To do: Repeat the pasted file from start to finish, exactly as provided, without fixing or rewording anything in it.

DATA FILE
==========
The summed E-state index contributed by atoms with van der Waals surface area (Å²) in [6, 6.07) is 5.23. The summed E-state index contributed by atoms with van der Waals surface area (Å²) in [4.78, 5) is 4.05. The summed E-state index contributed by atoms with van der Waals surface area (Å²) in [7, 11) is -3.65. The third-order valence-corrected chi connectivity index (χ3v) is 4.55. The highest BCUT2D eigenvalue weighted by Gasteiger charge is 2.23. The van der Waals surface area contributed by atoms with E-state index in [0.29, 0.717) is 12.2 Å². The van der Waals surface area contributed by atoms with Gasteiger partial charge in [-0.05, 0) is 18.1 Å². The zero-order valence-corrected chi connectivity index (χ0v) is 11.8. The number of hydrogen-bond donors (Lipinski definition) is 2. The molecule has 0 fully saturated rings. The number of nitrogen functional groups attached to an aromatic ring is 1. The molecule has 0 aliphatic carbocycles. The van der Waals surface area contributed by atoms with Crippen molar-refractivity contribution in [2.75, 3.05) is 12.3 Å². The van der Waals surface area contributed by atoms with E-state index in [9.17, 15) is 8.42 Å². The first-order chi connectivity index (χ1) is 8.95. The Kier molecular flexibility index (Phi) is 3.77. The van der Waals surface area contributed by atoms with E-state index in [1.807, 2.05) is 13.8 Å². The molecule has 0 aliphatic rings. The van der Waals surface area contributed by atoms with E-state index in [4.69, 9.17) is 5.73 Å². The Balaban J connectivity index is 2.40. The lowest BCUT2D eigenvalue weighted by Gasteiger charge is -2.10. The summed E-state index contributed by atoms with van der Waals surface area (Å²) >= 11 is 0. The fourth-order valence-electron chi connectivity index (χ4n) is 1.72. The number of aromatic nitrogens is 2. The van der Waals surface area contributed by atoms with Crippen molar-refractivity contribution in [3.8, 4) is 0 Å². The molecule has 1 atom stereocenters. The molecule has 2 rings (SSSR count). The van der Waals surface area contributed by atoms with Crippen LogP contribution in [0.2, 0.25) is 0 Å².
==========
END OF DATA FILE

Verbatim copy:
The summed E-state index contributed by atoms with van der Waals surface area (Å²) in [6, 6.07) is 5.23. The summed E-state index contributed by atoms with van der Waals surface area (Å²) in [4.78, 5) is 4.05. The summed E-state index contributed by atoms with van der Waals surface area (Å²) in [7, 11) is -3.65. The third-order valence-corrected chi connectivity index (χ3v) is 4.55. The highest BCUT2D eigenvalue weighted by Gasteiger charge is 2.23. The van der Waals surface area contributed by atoms with E-state index in [0.29, 0.717) is 12.2 Å². The van der Waals surface area contributed by atoms with Gasteiger partial charge in [-0.05, 0) is 18.1 Å². The zero-order valence-corrected chi connectivity index (χ0v) is 11.8. The number of hydrogen-bond donors (Lipinski definition) is 2. The molecule has 0 fully saturated rings. The number of nitrogen functional groups attached to an aromatic ring is 1. The molecule has 0 aliphatic carbocycles. The van der Waals surface area contributed by atoms with Crippen molar-refractivity contribution in [2.75, 3.05) is 12.3 Å². The van der Waals surface area contributed by atoms with E-state index in [9.17, 15) is 8.42 Å². The first-order chi connectivity index (χ1) is 8.95. The Kier molecular flexibility index (Phi) is 3.77. The van der Waals surface area contributed by atoms with E-state index in [1.807, 2.05) is 13.8 Å². The molecule has 0 aliphatic rings. The van der Waals surface area contributed by atoms with E-state index in [4.69, 9.17) is 5.73 Å². The Balaban J connectivity index is 2.40. The lowest BCUT2D eigenvalue weighted by Gasteiger charge is -2.10. The summed E-state index contributed by atoms with van der Waals surface area (Å²) >= 11 is 0. The fourth-order valence-electron chi connectivity index (χ4n) is 1.72. The number of aromatic nitrogens is 2. The van der Waals surface area contributed by atoms with Crippen molar-refractivity contribution in [3.8, 4) is 0 Å². The molecule has 1 atom stereocenters. The molecule has 2 rings (SSSR count). The van der Waals surface area contributed by atoms with Crippen LogP contribution in [0.2, 0.25) is 0 Å².